So who followed Maharaj Ji ? His straightforward method of teaching and the simple techniques of meditation that he revealed appealed to people all across the social spectrum, from maharajahs to beggars. His followers included business people, professionals, aristocrats, entertainers, policemen, soldiers, shopkeepers, homemakers, office workers, farmers and laborers.
As a general rule, the priestly class, the Brahmins, regarded Maharaj Ji with supercilious indifference, thinking they had nothing to gain from him, since he had no formal knowledge of Sanskrit or classical religious training. As he criticized their traditional modes of worship, more specifically their own practices and false pride in bookish knowledge, their numbers in the Mission were few.
The western educated, sophisticated upper classes were also not generally attracted to Maharaj Ji, because they were too engrossed in the pursuit of material possessions and tended to be skeptical about the very existence of God. Moreover, they were against the idea of Guru, too full of their own pride to have the innocence of heart which makes devotion possible. Echoing Christ’s analogy, Maharaj Ji believed, “It is easier for a camel to pass through the eye of a needle than for a rich man to attain the kingdom of heaven.”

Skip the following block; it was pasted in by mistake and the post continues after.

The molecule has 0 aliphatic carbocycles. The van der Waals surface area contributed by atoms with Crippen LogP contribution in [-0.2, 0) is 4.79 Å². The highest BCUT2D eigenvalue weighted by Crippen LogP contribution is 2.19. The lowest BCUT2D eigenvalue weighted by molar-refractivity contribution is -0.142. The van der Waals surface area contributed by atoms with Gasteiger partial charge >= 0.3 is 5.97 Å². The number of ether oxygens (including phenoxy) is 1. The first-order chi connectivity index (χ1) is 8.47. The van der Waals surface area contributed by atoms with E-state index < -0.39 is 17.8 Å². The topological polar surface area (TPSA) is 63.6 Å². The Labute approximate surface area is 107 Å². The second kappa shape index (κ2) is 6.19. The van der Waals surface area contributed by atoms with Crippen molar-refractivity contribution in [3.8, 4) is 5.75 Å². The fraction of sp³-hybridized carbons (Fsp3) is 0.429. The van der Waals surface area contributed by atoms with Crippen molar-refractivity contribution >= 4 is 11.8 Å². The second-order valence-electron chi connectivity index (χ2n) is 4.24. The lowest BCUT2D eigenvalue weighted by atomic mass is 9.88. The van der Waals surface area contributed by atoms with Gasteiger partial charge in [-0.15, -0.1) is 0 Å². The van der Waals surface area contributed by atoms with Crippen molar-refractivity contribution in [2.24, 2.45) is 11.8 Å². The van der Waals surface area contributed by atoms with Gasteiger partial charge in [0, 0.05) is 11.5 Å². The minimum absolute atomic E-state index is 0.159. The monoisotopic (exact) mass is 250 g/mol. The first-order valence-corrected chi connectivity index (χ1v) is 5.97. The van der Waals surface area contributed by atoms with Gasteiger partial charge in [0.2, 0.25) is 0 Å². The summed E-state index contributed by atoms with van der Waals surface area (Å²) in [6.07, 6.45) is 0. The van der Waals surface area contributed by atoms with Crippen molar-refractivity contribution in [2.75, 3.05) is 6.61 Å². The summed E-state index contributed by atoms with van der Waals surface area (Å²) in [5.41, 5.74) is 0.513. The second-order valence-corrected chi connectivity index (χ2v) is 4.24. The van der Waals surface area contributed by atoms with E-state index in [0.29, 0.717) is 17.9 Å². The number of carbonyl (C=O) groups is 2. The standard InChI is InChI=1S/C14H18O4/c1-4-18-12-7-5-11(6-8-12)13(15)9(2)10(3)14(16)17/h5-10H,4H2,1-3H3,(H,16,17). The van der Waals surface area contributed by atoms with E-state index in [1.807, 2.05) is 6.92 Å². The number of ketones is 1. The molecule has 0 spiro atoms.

Generally the devotees came from the middle classes living in the cities, as well as workers, laborers and farmers from the villages. Maharaj Ji glorified the innocence and humility of the poor. He said the world is for the wealthy, but God is for the poor. Poverty becomes a blessing in disguise, he said, keeping the mind aloof from the snares of the material world, The poor, those ignored by society, the abused and forgotten were given the divine gift of Maharaj Ji’s grace. Their life was enriched by his love and light, their misery removed by the radiance of the Inner Light. They rose above their poverty to the inner fountain of bliss which made them immune to the outward sufferings of life. Maharaj Ji was the support of the faltering, struggling section of humanity. He showed them ‘Ram Nam’, the divine force within, and asked them to meditate upon it.